The scourge of pressure injuries among Australians in aged care

Professor Johanna Westbrook
Sarah Maguire
13 May 2019
Faculty of Medicine and Health Sciences


Macquarie University research has shown a high incidence of the excruciatingly painful yet preventable condition.

More than a quarter of residents of Australian aged care facilities suffered at least one pressure injury in a two-year period, a study has found.

Vulnerable patients: almost 4000 pressure injuries were recorded over two years as part of the Macquarie University Australian Institute of Health Innovation study.

And they were more likely to suffer them if the facilities were in regional or low socio-economic-status areas.

The recently published study by Macquarie University’s Australian Institute of Health Innovation (AIHI) analysed routinely collected data from 60 facilities in NSW and ACT relating to 6556 permanent residents aged over 65.

Co-author Johanna Westbrook, director of the AIHI’s Centre for Health Systems and Safety Research, said the study showed how data could be used to identify problem areas as a first step to addressing them in a sector under scrutiny for its quality of care.

“Pressure injury is a very prevalent, excruciatingly painful condition which is preventable if it’s managed, and it is concerning that we have them occurring in this very vulnerable population,” Westbrook says. “Internationally, we’ve known for a long time that pressure injuries are a major issue in aged care, and among older people in hospitals as well.”

Most aged care facilities want to provide good quality care but we need to give them tools to be able to do that.

The Aged Care Royal Commission has noted in its first report that pressure injuries are one of the three indicators in the National Aged Care Quality Indicator Program, the others being use of physical restraint and unplanned weight loss.

Reporting of the indicators will be mandatory from July this year; only 8 per cent of facilities have been submitting the data since it began as a voluntary program in January, 2016. Two other indicators, chemical restraints and falls, are also being considered for inclusion.

“Most aged care facilities want to provide good quality care but we need to give them tools to be able to do that – at the moment, they are flying blind in terms of knowing where their hot spots are for this type of indicator,” Westbrook says.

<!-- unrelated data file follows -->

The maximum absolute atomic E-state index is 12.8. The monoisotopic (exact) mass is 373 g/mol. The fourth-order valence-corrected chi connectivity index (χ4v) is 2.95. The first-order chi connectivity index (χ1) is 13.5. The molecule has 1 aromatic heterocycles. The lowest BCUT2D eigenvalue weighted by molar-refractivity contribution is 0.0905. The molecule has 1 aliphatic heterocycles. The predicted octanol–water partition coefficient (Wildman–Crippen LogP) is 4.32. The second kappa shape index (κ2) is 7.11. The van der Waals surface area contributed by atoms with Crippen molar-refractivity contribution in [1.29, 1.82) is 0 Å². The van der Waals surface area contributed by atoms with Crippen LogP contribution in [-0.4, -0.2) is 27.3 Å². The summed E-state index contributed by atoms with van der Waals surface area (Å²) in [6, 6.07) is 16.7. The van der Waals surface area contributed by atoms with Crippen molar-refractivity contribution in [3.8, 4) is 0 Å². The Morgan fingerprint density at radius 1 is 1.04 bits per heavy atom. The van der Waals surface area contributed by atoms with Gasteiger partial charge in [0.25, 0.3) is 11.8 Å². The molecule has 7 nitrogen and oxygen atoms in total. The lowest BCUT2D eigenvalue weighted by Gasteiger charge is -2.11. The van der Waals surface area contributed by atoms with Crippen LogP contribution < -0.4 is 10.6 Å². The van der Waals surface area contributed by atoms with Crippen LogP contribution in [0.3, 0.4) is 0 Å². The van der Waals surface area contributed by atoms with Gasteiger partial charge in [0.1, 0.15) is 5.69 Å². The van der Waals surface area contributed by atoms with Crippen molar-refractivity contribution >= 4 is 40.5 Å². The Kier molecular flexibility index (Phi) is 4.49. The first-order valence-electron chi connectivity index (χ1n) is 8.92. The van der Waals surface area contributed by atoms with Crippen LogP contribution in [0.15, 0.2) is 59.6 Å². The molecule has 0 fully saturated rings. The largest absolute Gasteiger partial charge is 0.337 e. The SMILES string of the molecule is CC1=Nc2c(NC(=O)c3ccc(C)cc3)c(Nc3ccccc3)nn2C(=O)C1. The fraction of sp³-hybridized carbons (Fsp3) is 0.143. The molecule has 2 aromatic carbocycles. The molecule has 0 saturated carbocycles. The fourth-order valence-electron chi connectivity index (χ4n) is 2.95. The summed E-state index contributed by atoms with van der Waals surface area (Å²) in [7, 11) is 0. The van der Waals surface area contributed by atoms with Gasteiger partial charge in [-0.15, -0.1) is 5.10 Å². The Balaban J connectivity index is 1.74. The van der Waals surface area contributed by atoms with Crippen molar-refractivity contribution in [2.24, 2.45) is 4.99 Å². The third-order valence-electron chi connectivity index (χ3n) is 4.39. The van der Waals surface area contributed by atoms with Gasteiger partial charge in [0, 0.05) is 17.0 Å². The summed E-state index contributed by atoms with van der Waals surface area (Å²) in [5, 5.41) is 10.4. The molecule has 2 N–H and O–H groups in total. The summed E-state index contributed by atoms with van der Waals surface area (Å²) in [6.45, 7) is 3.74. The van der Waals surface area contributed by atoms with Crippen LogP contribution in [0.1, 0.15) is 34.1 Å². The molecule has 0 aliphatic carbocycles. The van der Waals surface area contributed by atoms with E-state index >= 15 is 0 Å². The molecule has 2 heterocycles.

“With this study we were building a model to demonstrate how you can use existing data, which aged care staff are entering as part of regular care, to look at these quality indicators, and feed it back to the facility so they can understand where there are potential outliers, and where they should be targeting interventions.”

Buttocks the most vulnerable location

Over the two-year study period to November 2016, 3984 pressure injuries were recorded, excluding those identified within 72 hours of admission. Among the 27.6 per cent of residents, or more than 1800 individuals, who suffered at least one pressure injury, the most common location was the buttocks (specifically the gluteus maximus, 35.2 per cent), followed by the lower back (sacrum/coccyx, 13.5 per cent), foot (12.8 per cent), toe (11.8 per cent) leg (3.9 per cent) and ankle (3.6 per cent).

They can be really very nasty, and work all the way through to the bone.

Among the risk factors for pressure injuries, formerly known as bed sores, is lack of mobility, and Westbrook notes that dementia patients, for example, may be difficult to mobilise, not least because they may not want to move.

Regardless, she says programs should be in place to identify injuries early so that they don’t progress through their various stages to become extremely severe and difficult to heal.

“They can be really very nasty, and work all the way through to the bone,” Westbrook says.

“The Commonwealth has acknowledged that pressure injury is a very important quality indicator and that is why they are making it mandatory to report, so we are all on the same page in saying we need to do something about this and we need to reduce this rate.”

Why data is key in improving aged care

Aged care is in the early stages of adopting “mature and sophisticated” electronic records systems, and lags behind other parts of the health sector in doing so, the AIHI study says.

Westbrook says that the big issue in aged care is the lack of good data about its quality, and strong indicators are needed not only so residents can be better managed and looked after, but so that “we know about the quality in different facilities so people can make better judgements about where they may wish to reside”.

“Unfortunately we’ve still got electronic systems that aren’t very well structured and even though this information goes into these systems, there are not very many good models for demonstrating how you can pull out this information and use it in real time, and address the issue of reporting at a national level,” she says.

“We need to be looking at the potential for technology to support us in our goal of delivering high quality information and putting a bit of pressure for example on the IT companies who are supporting aged-care facilities to better design their data collection systems in line with the national quality indicators, and to develop more sophisticated reporting within these systems, so facilities should be able to automatically generate these indicators at any point in time.”


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